A growing number of animal rights activists engage in direct action -- in many cases illegal -- such as the covert removal of animals from facilities that use them; the damage of property at such facilities in order to cause financial loss; or the threat of violence toward animal experimenters or others involved in the use of animals. People for the Ethical Treatment of Animals (PETA) was the trailblazer for this movement, popularizing such tactics as dumping buckets of fake blood on people’s fur coats, or on the clothing and property of meat-manufacturing executives. PETA co-founder and former president Ingrid Newkirk summed up the goal of today's modern Animal Rights movement in a speech at the Animal Rights 2002 Convention, where she said: "Our goal is total animal liberation." That term refers to the permanent elimination of what animal rights activists consider “exploitation”; i.e., any use of animals for purposes of food, labor, and entertainment. The world they envision has no place for the meat, dairy, leather, fur, silk, and wool industries. They likewise object to fishing, horse racing, zoos, circuses, the use of animals in medical research, and even pet ownership.
On the extremist fringe of the Animal Rights movement is a violent element willing to inflict violence on people and institutions it perceives to be mistreating animals. Such an approach is embodied by the Animal Liberation Front (ALF), a loosely organized, self-identified “animal rights” organization that is classified as a terrorist group by the FBI. ALF's members and affiliates "carr[y] out direct action against animal abuse in the form of rescuing animals and causing financial loss to animal exploiters, usually through the damage and destruction of property." Counted among these "exploiters" are hunters, fishermen, butchers, factory farmers, restaurateurs, and those who use animals to entertain the public (in zoos, circuses, and rodeos). The fur, meat, egg, and dairy industries are also viewed as major offenders, as are scientists and technicians involved in laboratory animal testing. All of these pursuits, charges ALF, "profit from the misery and exploitation of animals."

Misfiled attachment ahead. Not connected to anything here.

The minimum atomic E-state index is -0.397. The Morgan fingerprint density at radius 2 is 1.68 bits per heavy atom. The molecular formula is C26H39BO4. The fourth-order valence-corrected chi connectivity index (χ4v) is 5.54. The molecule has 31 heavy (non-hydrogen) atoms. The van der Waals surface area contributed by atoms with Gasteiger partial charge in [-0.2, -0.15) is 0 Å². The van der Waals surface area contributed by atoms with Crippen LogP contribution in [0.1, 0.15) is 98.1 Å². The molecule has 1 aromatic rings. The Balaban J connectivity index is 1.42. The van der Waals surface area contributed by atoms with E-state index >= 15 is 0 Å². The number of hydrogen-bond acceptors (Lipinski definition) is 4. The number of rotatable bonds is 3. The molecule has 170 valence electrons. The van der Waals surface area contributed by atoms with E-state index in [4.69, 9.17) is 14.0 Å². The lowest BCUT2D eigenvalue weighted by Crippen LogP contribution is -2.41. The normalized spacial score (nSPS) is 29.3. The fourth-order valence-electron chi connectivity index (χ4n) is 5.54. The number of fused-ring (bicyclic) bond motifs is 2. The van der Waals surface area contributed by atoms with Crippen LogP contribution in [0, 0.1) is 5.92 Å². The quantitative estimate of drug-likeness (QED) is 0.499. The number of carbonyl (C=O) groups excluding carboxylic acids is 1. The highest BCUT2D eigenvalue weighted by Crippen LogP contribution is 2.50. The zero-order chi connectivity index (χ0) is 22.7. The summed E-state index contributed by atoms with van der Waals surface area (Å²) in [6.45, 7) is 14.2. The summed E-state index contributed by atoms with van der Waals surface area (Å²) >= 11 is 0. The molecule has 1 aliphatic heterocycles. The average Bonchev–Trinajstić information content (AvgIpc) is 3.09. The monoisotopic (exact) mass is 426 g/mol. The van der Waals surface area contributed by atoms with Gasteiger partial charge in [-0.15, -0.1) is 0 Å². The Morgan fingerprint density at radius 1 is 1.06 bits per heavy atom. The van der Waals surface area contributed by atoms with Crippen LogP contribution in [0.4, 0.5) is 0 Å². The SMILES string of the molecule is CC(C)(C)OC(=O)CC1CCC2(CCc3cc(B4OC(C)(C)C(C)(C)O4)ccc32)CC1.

ALF candidly acknowledges that it takes "illegal actions ... to bring about animal liberation." These actions usually involve rescuing animals from laboratories or inflicting economic damage (by means of theft, vandalism, arson, and sabotage) on those that ALF sees as “animal abusers." In 2004, John E. Lewis, Deputy Assistant Director of the FBI's counterterrorism division, stated that during the preceding ten years ALF and a related group, the Earth Liberation Front, had engaged in more than 1,000 criminal acts and had caused more than $100 million in damage.